Yesterday we published a Ivy-specific evaluation guide for Nexus Professional, and today we’re diving into the details of how to get Ivy to work with both Nexus OSS and Nexus Pro. Here are some simple Knowledge Base entries from our Support portal that do just that:
As we expand our coverage of build tools and technologies, we’d encourage you tell us which build tools you use for development. Next on our list is covering Nexus integration with Ant + the Aether Ant tasks.
Java developers adapting an existing Ant build to dependency management often turn to Ivy. Here’s an evaluation guide for Nexus Professional using two, very simple Ant+Ivy projects. If you are evaluating Nexus Professional, or if you are just looking for some sample projects that configure an Ant + Ivy build to use a repository take a look at this guide. These two projects have build.xml, ivy.xml, and ivysettings.xml files that demonstrate the simplest case of configuring an Ivy build to:
- Download dependencies from a Nexus Repository Group with Ivy
- Deploy an Artifact to a Nexus Snapshot Repository from Ivy
- Staging an Artifact to a Nexus Staging Repository from Ivy
Download Nexus Professional, and then get the eval guide.
Update 2013-05: The evaluation guide has been updated and is now available in HTML and PDF format.
Les Hazlewood has an objective summary of why he eventually came around to deciding that Maven is a better overall solution then Ant + Ivy. This is an evolution in thought process that we, Sonatype, often see in enterprises and Les has two blog entries that illustrate this evolution perfectly.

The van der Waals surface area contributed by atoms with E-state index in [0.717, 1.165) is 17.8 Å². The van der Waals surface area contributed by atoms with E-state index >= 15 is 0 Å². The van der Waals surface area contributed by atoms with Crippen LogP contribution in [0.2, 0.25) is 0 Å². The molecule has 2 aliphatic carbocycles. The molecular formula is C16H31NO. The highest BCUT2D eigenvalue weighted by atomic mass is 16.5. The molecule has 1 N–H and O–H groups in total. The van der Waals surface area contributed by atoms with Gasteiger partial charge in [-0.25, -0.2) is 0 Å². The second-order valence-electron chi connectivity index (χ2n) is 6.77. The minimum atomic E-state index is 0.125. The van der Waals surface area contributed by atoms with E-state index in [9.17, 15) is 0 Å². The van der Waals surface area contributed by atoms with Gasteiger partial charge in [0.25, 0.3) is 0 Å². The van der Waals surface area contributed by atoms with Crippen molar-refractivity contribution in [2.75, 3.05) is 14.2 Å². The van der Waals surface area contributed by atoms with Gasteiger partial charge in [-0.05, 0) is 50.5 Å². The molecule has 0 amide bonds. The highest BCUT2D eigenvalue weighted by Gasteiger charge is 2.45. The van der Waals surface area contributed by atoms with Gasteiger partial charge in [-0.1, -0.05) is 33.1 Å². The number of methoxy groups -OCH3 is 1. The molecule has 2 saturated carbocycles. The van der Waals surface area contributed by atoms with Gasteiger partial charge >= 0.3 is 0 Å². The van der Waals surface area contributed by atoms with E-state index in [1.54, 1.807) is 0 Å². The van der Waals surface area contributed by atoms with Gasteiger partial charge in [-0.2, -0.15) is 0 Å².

Maven 2 vs Ant+Ivy: Our selection process: This entry gives Les’ original perspective on Maven and the process by which he originally decided to choose Ant + Ivy.
Maven 2 vs Ant+Ivy: Revisited: This entry gives Les’ new perspective and why his enterprise team, and the Apache Shiro project, have chosen Maven.
I now firmly believe that Maven 2 is a better build and project management tool than Ant+Ivy. I was wrong.
Yep, I said it. I’m man enough to admit when I’ve made mistakes and that I’ve learned from my experiences. And this is coming from the guy that wrote a (still popular) OnJava article for Ant in the enterprise.
Overall, life with Maven is good. I’m glad that I was able to swallow my pride, really give it a chance, and in turn reap the benefits. I haven’t used Ant in over a year since switching, nor have I ever felt the need to go back.
We hope this perspective helps potential enterprises save time when looking for a build and release infrastructure.